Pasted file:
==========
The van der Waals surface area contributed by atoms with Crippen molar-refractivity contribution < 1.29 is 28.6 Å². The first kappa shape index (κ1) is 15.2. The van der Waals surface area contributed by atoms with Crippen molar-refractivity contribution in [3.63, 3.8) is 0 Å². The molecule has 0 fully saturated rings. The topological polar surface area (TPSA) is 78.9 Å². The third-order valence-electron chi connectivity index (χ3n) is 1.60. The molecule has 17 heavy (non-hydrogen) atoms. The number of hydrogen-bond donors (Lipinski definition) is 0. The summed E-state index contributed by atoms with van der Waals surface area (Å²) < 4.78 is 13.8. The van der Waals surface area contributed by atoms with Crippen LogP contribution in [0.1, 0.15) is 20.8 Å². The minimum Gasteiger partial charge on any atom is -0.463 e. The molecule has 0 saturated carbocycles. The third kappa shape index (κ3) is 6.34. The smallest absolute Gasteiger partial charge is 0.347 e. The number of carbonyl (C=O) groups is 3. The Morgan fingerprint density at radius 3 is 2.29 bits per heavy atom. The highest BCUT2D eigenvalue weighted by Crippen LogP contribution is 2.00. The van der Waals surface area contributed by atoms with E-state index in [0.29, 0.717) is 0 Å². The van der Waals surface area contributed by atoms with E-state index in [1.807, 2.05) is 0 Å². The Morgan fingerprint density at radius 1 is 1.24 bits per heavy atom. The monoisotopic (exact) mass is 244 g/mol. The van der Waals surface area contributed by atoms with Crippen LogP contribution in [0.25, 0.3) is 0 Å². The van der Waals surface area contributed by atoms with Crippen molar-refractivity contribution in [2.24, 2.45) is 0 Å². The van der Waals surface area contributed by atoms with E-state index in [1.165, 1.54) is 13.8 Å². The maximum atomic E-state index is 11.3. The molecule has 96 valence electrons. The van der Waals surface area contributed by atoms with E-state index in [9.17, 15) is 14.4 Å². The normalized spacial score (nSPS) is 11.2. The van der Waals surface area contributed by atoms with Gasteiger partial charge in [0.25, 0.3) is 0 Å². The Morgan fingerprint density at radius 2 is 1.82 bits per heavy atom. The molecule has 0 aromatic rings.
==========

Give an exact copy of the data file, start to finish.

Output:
The van der Waals surface area contributed by atoms with Crippen molar-refractivity contribution < 1.29 is 28.6 Å². The first kappa shape index (κ1) is 15.2. The van der Waals surface area contributed by atoms with Crippen molar-refractivity contribution in [3.63, 3.8) is 0 Å². The molecule has 0 fully saturated rings. The topological polar surface area (TPSA) is 78.9 Å². The third-order valence-electron chi connectivity index (χ3n) is 1.60. The molecule has 17 heavy (non-hydrogen) atoms. The number of hydrogen-bond donors (Lipinski definition) is 0. The summed E-state index contributed by atoms with van der Waals surface area (Å²) < 4.78 is 13.8. The van der Waals surface area contributed by atoms with Crippen LogP contribution in [0.1, 0.15) is 20.8 Å². The minimum Gasteiger partial charge on any atom is -0.463 e. The molecule has 0 saturated carbocycles. The third kappa shape index (κ3) is 6.34. The smallest absolute Gasteiger partial charge is 0.347 e. The number of carbonyl (C=O) groups is 3. The Morgan fingerprint density at radius 3 is 2.29 bits per heavy atom. The highest BCUT2D eigenvalue weighted by Crippen LogP contribution is 2.00. The van der Waals surface area contributed by atoms with E-state index in [0.29, 0.717) is 0 Å². The van der Waals surface area contributed by atoms with E-state index in [1.807, 2.05) is 0 Å². The Morgan fingerprint density at radius 1 is 1.24 bits per heavy atom. The monoisotopic (exact) mass is 244 g/mol. The van der Waals surface area contributed by atoms with Crippen LogP contribution in [0.25, 0.3) is 0 Å². The van der Waals surface area contributed by atoms with Crippen molar-refractivity contribution in [2.24, 2.45) is 0 Å². The van der Waals surface area contributed by atoms with E-state index in [1.165, 1.54) is 13.8 Å². The maximum atomic E-state index is 11.3. The molecule has 96 valence electrons. The van der Waals surface area contributed by atoms with E-state index in [9.17, 15) is 14.4 Å². The normalized spacial score (nSPS) is 11.2. The van der Waals surface area contributed by atoms with Gasteiger partial charge in [0.25, 0.3) is 0 Å². The Morgan fingerprint density at radius 2 is 1.82 bits per heavy atom. The molecule has 0 aromatic rings.